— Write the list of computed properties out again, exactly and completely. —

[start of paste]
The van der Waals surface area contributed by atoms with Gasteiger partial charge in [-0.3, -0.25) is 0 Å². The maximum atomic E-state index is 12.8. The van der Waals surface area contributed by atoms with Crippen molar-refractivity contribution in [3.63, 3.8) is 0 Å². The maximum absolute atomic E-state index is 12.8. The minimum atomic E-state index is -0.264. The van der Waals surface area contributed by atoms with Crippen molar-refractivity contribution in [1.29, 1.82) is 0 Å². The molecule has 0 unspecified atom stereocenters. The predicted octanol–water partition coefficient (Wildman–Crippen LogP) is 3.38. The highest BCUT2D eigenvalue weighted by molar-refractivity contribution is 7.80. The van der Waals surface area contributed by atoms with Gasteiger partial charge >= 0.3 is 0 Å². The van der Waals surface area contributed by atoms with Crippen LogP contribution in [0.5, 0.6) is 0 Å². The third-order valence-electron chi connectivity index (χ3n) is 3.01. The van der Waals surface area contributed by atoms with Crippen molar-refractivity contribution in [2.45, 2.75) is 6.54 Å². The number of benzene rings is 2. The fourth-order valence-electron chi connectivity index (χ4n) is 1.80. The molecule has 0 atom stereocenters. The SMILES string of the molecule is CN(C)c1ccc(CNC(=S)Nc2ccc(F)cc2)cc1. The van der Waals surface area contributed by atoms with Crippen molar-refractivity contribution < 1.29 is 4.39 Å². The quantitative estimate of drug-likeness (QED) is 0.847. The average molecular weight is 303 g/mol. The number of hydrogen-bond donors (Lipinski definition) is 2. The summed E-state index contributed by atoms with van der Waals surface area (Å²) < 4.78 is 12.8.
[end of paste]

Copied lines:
The van der Waals surface area contributed by atoms with Gasteiger partial charge in [-0.3, -0.25) is 0 Å². The maximum atomic E-state index is 12.8. The van der Waals surface area contributed by atoms with Crippen molar-refractivity contribution in [3.63, 3.8) is 0 Å². The maximum absolute atomic E-state index is 12.8. The minimum atomic E-state index is -0.264. The van der Waals surface area contributed by atoms with Crippen molar-refractivity contribution in [1.29, 1.82) is 0 Å². The molecule has 0 unspecified atom stereocenters. The predicted octanol–water partition coefficient (Wildman–Crippen LogP) is 3.38. The highest BCUT2D eigenvalue weighted by molar-refractivity contribution is 7.80. The van der Waals surface area contributed by atoms with Gasteiger partial charge >= 0.3 is 0 Å². The van der Waals surface area contributed by atoms with Crippen LogP contribution in [0.5, 0.6) is 0 Å². The third-order valence-electron chi connectivity index (χ3n) is 3.01. The van der Waals surface area contributed by atoms with Crippen molar-refractivity contribution in [2.45, 2.75) is 6.54 Å². The number of benzene rings is 2. The fourth-order valence-electron chi connectivity index (χ4n) is 1.80. The molecule has 0 atom stereocenters. The SMILES string of the molecule is CN(C)c1ccc(CNC(=S)Nc2ccc(F)cc2)cc1. The van der Waals surface area contributed by atoms with Crippen molar-refractivity contribution < 1.29 is 4.39 Å². The quantitative estimate of drug-likeness (QED) is 0.847. The average molecular weight is 303 g/mol. The number of hydrogen-bond donors (Lipinski definition) is 2. The summed E-state index contributed by atoms with van der Waals surface area (Å²) < 4.78 is 12.8.